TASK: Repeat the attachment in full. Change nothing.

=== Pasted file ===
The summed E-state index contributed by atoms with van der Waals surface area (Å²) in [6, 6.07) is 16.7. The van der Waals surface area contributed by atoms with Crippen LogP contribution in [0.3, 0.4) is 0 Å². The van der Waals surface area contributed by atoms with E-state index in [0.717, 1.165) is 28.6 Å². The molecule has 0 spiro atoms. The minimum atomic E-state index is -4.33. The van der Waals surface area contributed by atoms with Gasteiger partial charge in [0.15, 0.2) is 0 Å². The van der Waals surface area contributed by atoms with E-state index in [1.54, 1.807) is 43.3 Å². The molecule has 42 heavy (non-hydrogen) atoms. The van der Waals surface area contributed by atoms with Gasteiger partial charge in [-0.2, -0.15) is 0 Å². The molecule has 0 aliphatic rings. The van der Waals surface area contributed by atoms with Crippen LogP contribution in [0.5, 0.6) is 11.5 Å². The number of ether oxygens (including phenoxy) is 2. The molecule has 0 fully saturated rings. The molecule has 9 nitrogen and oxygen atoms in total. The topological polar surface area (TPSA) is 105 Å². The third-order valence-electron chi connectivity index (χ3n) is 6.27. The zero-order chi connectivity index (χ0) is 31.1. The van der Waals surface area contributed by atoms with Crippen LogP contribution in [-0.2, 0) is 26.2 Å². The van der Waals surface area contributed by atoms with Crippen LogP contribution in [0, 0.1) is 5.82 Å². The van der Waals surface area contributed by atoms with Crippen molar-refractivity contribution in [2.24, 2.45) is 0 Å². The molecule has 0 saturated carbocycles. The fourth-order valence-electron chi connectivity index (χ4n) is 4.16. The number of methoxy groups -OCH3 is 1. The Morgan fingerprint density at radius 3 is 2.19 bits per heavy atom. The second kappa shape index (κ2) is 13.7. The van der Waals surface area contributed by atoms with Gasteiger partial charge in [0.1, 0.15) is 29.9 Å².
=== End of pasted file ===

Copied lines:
The summed E-state index contributed by atoms with van der Waals surface area (Å²) in [6, 6.07) is 16.7. The van der Waals surface area contributed by atoms with Crippen LogP contribution in [0.3, 0.4) is 0 Å². The van der Waals surface area contributed by atoms with E-state index in [0.717, 1.165) is 28.6 Å². The molecule has 0 spiro atoms. The minimum atomic E-state index is -4.33. The van der Waals surface area contributed by atoms with Gasteiger partial charge in [0.15, 0.2) is 0 Å². The van der Waals surface area contributed by atoms with E-state index in [1.54, 1.807) is 43.3 Å². The molecule has 42 heavy (non-hydrogen) atoms. The van der Waals surface area contributed by atoms with Gasteiger partial charge in [-0.2, -0.15) is 0 Å². The molecule has 0 aliphatic rings. The van der Waals surface area contributed by atoms with Crippen LogP contribution in [0.5, 0.6) is 11.5 Å². The number of ether oxygens (including phenoxy) is 2. The molecule has 0 fully saturated rings. The molecule has 9 nitrogen and oxygen atoms in total. The topological polar surface area (TPSA) is 105 Å². The third-order valence-electron chi connectivity index (χ3n) is 6.27. The zero-order chi connectivity index (χ0) is 31.1. The van der Waals surface area contributed by atoms with Crippen LogP contribution in [-0.2, 0) is 26.2 Å². The van der Waals surface area contributed by atoms with Crippen LogP contribution in [0, 0.1) is 5.82 Å². The van der Waals surface area contributed by atoms with Crippen molar-refractivity contribution in [2.24, 2.45) is 0 Å². The molecule has 0 saturated carbocycles. The fourth-order valence-electron chi connectivity index (χ4n) is 4.16. The number of methoxy groups -OCH3 is 1. The Morgan fingerprint density at radius 3 is 2.19 bits per heavy atom. The second kappa shape index (κ2) is 13.7. The van der Waals surface area contributed by atoms with Gasteiger partial charge in [0.1, 0.15) is 29.9 Å².